On the fence along the sheer edge of Salterley Quarry someone has placed a sign saying "Grandma" in large letters. Was this where she jumped, or was it just where she wanted her ashes scattered?
The publisher, Blurb's third volume of my freeranger posts reached me today, its cover as above, with an image from when we visited Cascais, Portugal, with Thomas in May last year: since then, he has moved there from Lisbon, renting a flat near to where the photograph was taken.
I'd say the quality of Blurb's photographic reproduction seems to have improved: so, it's a very pleasing record to have, though I honestly don't expect anyone other than me to be interested in buying a copy!
When we moved to Whittington Parish in 1983, there were people living there who doubtless had hardly left the county: certainly, some would have lived out their lives there never having required a passport.
We were bidden back to Whittington Village Hall at lunchtime for a friend's surprise birthday party. Not far for us to travel, but a long way for many of those who came, some even from abroad. One daughter is married and living in Hong Kong, but all four other children (and a grandchild) were present, which for this multi-national family is an achievement in itself. And, orchestrated from Kenya, it was - what's more - kept as a real surprise until the last moment.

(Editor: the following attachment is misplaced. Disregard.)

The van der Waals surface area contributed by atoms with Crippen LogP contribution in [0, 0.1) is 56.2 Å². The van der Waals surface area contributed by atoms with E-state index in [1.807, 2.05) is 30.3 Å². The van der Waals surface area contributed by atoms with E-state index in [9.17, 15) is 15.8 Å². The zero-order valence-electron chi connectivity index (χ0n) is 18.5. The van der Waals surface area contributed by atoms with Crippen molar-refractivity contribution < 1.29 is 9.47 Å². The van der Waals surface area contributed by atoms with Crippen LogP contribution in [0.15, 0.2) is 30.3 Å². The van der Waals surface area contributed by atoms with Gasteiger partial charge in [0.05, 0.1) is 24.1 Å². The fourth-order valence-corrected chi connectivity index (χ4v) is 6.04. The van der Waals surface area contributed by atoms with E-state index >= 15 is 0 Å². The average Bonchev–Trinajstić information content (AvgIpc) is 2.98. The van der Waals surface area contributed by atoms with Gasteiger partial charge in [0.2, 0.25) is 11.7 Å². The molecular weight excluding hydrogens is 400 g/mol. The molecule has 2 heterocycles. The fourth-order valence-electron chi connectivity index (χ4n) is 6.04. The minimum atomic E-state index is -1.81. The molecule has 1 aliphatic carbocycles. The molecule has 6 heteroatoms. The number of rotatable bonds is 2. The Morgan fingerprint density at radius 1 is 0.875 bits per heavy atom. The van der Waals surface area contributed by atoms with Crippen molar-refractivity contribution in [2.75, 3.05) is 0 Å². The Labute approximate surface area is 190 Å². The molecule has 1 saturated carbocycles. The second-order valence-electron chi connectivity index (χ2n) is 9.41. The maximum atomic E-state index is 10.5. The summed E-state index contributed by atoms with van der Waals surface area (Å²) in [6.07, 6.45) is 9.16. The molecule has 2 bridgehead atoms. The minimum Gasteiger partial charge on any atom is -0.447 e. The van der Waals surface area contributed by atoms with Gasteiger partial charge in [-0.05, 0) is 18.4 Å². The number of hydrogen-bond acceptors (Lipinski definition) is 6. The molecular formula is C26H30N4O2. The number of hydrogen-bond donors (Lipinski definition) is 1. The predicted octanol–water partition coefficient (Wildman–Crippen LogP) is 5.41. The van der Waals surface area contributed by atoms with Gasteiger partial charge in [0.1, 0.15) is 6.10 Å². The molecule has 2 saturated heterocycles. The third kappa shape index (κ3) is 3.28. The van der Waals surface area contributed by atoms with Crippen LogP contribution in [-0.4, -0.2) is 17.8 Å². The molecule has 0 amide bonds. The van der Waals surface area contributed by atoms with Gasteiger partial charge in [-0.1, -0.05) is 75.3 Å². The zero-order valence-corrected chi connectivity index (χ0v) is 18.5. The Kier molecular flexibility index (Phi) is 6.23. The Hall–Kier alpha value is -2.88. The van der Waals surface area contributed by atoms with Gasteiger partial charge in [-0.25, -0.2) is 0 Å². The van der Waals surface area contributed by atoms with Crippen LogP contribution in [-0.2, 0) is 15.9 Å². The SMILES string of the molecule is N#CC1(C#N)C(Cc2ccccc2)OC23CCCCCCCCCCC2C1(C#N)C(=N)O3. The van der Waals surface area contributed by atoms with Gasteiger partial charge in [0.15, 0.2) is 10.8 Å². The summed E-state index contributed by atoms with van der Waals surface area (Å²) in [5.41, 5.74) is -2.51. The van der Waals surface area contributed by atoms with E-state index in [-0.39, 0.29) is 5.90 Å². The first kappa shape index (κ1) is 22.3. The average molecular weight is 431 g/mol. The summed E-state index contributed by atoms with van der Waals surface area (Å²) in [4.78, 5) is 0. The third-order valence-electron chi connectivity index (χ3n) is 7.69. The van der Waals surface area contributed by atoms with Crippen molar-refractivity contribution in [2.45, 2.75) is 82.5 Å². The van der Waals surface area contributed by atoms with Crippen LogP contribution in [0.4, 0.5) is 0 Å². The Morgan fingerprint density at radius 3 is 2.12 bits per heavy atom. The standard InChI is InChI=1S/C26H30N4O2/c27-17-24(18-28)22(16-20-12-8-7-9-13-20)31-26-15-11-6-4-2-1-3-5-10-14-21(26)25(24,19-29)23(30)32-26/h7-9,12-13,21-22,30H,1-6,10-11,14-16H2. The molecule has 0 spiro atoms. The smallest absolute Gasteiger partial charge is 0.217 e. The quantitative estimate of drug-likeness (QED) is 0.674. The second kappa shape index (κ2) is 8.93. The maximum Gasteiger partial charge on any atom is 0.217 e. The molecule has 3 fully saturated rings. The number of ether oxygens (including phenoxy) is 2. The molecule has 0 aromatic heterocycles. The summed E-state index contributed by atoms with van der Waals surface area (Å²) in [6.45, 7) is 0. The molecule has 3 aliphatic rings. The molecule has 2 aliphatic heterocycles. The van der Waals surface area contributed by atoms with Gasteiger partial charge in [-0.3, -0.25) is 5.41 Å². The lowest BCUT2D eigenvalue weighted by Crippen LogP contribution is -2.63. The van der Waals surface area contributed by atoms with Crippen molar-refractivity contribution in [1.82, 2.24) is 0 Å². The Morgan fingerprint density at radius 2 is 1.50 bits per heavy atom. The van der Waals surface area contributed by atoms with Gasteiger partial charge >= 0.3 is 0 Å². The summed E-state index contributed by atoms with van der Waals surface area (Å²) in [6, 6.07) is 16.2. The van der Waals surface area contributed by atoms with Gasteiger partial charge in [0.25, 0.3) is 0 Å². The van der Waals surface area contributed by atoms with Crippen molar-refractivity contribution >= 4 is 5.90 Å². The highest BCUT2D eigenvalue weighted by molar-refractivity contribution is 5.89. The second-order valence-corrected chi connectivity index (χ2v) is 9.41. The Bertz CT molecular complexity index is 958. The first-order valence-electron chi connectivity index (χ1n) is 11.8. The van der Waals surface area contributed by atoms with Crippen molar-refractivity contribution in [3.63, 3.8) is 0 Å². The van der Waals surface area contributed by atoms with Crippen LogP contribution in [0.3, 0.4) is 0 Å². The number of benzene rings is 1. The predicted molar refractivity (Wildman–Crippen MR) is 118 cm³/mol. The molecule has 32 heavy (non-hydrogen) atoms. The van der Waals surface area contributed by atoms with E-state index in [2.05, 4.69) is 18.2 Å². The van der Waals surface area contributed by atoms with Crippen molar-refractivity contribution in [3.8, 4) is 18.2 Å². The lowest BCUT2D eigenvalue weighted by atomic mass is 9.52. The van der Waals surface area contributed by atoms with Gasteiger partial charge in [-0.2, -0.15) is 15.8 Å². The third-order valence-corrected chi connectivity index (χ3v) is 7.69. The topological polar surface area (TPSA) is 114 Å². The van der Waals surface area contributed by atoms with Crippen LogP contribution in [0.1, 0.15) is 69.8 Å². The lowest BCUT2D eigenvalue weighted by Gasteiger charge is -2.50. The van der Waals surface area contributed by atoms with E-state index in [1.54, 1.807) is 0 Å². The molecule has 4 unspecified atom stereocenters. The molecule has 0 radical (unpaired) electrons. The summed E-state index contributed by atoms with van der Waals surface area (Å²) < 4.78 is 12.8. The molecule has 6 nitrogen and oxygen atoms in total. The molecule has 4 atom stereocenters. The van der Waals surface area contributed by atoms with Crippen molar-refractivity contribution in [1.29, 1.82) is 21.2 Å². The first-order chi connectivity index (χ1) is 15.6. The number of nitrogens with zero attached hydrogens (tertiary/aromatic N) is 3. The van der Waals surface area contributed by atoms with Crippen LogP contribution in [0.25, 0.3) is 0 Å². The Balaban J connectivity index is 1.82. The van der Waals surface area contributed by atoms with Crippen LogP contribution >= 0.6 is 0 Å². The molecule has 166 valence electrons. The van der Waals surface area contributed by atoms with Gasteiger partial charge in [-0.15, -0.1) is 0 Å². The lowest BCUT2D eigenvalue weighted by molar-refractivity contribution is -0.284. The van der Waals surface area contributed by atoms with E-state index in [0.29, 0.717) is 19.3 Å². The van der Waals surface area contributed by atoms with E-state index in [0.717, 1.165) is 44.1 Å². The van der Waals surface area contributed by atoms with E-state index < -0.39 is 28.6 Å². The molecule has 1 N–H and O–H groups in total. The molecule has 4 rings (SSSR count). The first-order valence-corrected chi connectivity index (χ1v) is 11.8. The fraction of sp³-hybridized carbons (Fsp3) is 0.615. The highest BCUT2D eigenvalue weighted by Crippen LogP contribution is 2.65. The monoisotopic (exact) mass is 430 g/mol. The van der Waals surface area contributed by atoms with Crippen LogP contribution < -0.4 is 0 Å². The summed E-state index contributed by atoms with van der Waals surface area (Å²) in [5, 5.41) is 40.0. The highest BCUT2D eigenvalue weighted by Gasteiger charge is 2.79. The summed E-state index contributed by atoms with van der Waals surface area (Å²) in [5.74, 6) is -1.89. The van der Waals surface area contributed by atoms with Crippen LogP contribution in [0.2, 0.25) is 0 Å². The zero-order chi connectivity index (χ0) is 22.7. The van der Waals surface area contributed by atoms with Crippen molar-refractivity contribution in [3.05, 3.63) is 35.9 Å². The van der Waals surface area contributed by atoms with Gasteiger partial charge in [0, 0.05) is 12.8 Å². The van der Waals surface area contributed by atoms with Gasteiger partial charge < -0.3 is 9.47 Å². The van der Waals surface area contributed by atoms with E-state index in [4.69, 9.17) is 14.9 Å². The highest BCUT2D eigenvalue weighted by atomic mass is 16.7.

We took our macs with us to Poulton this evening, for a garden visit organised by the Gloucestershire Organic Gardening Group (GOGG) of which I am a somewhat passive member. In fact, it turned out fine, and indeed there was a memorable sunset over the Vale as we returned via Leckhampton Hill. Mike and Stella's one-third of an acre back garden is only lacking in one thing: a lawn. For this there is absolutely no space. But it is crammed with cultivation of every other kind, raised beds jam packed with brassicas, carrots and leeks; a greenhouse full of tomatoes, peppers, grapes etc. and room for dozens of different clematis and even the odd sunflower (as shown here).